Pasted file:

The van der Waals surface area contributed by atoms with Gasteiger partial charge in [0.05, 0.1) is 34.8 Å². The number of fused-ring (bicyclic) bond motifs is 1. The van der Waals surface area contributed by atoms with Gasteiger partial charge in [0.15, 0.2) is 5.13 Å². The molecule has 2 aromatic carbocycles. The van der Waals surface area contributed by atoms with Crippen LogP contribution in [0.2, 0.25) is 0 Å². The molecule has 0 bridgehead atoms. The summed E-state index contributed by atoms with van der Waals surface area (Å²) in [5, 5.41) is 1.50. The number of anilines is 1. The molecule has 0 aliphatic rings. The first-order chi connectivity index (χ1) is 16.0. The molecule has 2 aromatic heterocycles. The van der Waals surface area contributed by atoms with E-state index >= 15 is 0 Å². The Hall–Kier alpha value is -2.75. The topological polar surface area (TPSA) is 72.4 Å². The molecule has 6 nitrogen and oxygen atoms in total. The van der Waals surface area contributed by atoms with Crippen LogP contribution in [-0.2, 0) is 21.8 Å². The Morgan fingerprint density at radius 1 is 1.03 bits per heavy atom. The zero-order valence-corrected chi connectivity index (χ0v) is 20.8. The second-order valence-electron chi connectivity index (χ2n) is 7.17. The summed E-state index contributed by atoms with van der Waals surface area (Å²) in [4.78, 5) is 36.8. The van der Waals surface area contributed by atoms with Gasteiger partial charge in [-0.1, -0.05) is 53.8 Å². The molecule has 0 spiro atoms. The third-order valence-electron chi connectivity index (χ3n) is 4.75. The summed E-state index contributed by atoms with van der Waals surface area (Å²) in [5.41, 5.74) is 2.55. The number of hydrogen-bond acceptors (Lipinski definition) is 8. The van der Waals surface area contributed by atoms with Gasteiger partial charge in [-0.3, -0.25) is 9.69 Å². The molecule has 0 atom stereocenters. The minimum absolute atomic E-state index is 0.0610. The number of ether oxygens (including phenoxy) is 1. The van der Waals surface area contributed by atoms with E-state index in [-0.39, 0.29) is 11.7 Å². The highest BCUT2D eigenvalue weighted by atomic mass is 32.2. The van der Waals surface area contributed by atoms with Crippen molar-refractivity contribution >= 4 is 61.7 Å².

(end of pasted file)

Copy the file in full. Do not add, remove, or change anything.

The van der Waals surface area contributed by atoms with Gasteiger partial charge in [0.05, 0.1) is 34.8 Å². The number of fused-ring (bicyclic) bond motifs is 1. The van der Waals surface area contributed by atoms with Gasteiger partial charge in [0.15, 0.2) is 5.13 Å². The molecule has 2 aromatic carbocycles. The van der Waals surface area contributed by atoms with Crippen LogP contribution in [0.2, 0.25) is 0 Å². The molecule has 0 bridgehead atoms. The summed E-state index contributed by atoms with van der Waals surface area (Å²) in [5, 5.41) is 1.50. The number of anilines is 1. The molecule has 0 aliphatic rings. The first-order chi connectivity index (χ1) is 16.0. The molecule has 2 aromatic heterocycles. The van der Waals surface area contributed by atoms with E-state index >= 15 is 0 Å². The Hall–Kier alpha value is -2.75. The topological polar surface area (TPSA) is 72.4 Å². The molecule has 6 nitrogen and oxygen atoms in total. The van der Waals surface area contributed by atoms with Crippen LogP contribution in [-0.2, 0) is 21.8 Å². The Morgan fingerprint density at radius 1 is 1.03 bits per heavy atom. The zero-order valence-corrected chi connectivity index (χ0v) is 20.8. The second-order valence-electron chi connectivity index (χ2n) is 7.17. The summed E-state index contributed by atoms with van der Waals surface area (Å²) in [4.78, 5) is 36.8. The van der Waals surface area contributed by atoms with Gasteiger partial charge in [-0.1, -0.05) is 53.8 Å². The molecule has 0 spiro atoms. The third-order valence-electron chi connectivity index (χ3n) is 4.75. The summed E-state index contributed by atoms with van der Waals surface area (Å²) in [5.41, 5.74) is 2.55. The number of hydrogen-bond acceptors (Lipinski definition) is 8. The van der Waals surface area contributed by atoms with Gasteiger partial charge in [-0.3, -0.25) is 9.69 Å². The molecule has 0 atom stereocenters. The minimum absolute atomic E-state index is 0.0610. The number of ether oxygens (including phenoxy) is 1. The van der Waals surface area contributed by atoms with E-state index in [-0.39, 0.29) is 11.7 Å². The highest BCUT2D eigenvalue weighted by atomic mass is 32.2. The van der Waals surface area contributed by atoms with Crippen molar-refractivity contribution >= 4 is 61.7 Å².